Still, your erectors keep your spine extended during rack pulls, so they get a decent pump during the lift, especially if you use a heavy load during the exercise.
The quadriceps (quads) are the muscles on the front of the thigh, and they’re responsible for knee extension. Again, they don’t get as much activation during a rack pull as a traditional deadlift, but they still work to straighten your legs until they’re fully locked.
Traps & Lats
Your trapezius muscles (traps) and latissimus dorsi (lats) are your upper back muscles. If you follow proper rack pull form with your shoulder blades retracted and back tight, your traps and lats will keep you stable during the movement.
These muscle groups are secondary movers in the rack pull. However, since you can load the barbell with more weight than in deadlifts, you can give your upper back muscles some decent activation.
Forearm muscles are smaller muscles responsible for grip strength. As a result, they play a massive role in deadlift form exercises to keep you holding the bar. And since the barbell rack pull is typically performed with even more weight than the regular deadlift, your forearms are heavily activated in the movement.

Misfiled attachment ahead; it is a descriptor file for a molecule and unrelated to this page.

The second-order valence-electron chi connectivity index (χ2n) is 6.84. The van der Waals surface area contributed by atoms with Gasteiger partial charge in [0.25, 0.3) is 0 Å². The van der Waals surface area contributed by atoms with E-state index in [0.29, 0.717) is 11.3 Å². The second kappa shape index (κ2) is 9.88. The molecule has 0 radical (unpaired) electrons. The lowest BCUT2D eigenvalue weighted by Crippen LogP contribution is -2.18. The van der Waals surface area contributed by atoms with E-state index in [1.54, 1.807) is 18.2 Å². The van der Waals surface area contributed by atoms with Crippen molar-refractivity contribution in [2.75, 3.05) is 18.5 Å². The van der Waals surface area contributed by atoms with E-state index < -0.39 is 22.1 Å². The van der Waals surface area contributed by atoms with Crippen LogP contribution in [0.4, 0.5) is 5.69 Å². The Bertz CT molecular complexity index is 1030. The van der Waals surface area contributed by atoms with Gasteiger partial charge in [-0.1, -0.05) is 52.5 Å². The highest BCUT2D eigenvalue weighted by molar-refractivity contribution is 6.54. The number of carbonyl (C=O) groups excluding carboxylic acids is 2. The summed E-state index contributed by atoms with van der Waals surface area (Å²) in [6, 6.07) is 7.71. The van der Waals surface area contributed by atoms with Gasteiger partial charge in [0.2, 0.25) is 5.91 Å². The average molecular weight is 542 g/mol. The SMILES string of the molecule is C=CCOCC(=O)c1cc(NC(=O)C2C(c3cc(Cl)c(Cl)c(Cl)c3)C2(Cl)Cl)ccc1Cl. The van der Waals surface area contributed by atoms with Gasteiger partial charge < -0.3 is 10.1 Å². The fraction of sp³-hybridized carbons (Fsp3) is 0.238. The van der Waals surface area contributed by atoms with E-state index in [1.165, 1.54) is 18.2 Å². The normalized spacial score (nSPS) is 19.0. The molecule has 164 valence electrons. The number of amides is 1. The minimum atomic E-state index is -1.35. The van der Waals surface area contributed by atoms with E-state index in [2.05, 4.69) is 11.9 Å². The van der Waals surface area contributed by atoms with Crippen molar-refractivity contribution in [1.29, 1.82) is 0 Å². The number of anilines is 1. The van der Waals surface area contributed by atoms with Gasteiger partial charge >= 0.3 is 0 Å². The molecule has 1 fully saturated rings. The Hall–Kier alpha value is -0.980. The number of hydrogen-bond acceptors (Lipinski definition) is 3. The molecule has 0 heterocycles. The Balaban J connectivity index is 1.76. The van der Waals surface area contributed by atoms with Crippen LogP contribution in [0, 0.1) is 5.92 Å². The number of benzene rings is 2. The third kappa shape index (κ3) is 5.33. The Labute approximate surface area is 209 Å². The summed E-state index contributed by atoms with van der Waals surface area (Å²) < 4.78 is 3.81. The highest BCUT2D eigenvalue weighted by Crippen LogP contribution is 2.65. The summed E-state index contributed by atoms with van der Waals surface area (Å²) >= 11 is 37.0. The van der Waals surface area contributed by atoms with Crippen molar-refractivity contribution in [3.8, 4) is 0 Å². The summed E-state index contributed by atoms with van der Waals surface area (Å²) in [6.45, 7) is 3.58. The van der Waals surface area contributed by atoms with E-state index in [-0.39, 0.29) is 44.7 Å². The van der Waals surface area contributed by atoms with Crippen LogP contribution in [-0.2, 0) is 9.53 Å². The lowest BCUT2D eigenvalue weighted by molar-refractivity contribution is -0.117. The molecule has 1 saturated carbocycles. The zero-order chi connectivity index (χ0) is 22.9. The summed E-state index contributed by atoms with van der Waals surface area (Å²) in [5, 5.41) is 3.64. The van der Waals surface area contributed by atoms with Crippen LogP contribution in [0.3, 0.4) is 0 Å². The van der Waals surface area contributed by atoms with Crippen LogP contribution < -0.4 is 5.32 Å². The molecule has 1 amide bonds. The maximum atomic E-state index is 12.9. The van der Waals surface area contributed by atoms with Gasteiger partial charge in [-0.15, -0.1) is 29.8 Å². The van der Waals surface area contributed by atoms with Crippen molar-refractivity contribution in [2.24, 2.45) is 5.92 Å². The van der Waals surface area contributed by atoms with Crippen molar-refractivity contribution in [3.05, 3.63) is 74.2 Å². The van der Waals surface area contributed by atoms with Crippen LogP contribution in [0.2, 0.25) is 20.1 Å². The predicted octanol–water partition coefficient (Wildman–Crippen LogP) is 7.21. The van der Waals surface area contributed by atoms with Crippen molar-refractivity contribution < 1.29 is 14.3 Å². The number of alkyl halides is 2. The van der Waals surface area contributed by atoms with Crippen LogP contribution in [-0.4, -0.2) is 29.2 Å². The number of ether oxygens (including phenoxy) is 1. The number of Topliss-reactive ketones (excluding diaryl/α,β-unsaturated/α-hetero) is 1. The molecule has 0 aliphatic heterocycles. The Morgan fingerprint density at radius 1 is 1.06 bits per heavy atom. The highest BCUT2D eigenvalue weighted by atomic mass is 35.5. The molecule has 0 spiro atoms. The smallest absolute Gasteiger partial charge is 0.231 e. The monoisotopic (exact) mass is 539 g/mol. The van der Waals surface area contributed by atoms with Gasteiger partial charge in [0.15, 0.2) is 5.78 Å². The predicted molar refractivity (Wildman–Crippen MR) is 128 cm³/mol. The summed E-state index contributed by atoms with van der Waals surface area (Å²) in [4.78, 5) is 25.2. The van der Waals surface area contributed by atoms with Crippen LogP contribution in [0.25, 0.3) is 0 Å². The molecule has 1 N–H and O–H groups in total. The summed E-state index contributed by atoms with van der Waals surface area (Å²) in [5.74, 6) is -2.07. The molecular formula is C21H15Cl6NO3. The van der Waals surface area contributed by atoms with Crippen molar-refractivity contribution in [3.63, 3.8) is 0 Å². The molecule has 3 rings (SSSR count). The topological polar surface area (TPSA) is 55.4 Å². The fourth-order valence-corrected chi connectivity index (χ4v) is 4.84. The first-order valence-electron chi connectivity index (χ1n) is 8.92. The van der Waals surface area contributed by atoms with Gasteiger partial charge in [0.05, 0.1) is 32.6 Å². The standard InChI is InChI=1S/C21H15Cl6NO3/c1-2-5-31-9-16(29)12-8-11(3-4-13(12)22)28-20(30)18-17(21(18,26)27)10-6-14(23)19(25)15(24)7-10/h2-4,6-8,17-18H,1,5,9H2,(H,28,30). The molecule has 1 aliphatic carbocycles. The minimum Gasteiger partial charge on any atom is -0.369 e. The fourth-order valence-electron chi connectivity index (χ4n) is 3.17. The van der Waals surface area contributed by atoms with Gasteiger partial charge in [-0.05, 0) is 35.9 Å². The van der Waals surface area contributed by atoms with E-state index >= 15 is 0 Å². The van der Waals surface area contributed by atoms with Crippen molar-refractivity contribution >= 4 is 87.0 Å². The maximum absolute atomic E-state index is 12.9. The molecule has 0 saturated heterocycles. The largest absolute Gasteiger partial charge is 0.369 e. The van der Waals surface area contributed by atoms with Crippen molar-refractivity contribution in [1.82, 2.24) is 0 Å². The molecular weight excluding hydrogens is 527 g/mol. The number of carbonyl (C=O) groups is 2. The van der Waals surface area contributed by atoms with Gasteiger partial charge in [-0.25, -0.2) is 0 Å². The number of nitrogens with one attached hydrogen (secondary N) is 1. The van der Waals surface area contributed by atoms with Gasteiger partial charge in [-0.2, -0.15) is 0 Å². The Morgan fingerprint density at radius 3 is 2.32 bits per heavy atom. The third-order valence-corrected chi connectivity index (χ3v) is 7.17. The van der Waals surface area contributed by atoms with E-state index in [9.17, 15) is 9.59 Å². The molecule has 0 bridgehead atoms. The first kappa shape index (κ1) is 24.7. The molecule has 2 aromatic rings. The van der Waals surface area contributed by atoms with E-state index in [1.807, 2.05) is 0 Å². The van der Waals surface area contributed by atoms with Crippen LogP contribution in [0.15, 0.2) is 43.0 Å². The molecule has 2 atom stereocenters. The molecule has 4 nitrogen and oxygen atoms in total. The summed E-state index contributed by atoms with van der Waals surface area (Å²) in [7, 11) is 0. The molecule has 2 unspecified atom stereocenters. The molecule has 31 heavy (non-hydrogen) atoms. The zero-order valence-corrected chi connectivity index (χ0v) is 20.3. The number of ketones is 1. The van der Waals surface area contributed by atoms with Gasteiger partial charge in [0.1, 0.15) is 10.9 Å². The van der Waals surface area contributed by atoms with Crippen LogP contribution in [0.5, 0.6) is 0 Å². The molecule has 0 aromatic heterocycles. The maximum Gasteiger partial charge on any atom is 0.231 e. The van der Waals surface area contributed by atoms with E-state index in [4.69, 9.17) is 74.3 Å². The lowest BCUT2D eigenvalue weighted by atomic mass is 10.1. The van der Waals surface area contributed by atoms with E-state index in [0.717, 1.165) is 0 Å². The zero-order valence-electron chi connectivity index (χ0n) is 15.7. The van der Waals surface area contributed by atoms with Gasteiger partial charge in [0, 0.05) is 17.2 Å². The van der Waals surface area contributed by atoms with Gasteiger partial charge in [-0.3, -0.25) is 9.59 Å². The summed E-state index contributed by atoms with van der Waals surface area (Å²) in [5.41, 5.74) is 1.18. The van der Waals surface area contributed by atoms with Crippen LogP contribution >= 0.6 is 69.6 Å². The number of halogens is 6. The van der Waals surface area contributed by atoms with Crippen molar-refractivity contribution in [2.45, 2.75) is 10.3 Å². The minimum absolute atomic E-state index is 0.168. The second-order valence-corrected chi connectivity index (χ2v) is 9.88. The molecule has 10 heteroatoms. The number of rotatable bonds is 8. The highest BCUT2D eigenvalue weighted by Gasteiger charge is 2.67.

How to Perform the Rack Pull
As with any exercise, proper form is key to getting the most out of your effort while avoiding injury. And with a movement that involves heavy loads like the rack pull, you need to pay extra attention because the weight creates a high amount of intensity.
So let’s go to the squat rack, power rack, or whatever makeshift lift is at your disposal and see how to perform rack pulls.
Bar Height on the Power Rack
Rack pulls can be performed at various heights depending on your goals. You can choose whether you start a little lower than the knees, exactly at knee height, or at a higher starting position.
The lower you go with the bar, the more your rack pulls resemble the deadlift form. As such, lower lifts create more tension on the lower back muscles and the two major thigh muscle groups (hamstrings and quads). In contrast, higher starting positions are good if you want to focus on your glutes, even though the other muscles still work in the movement.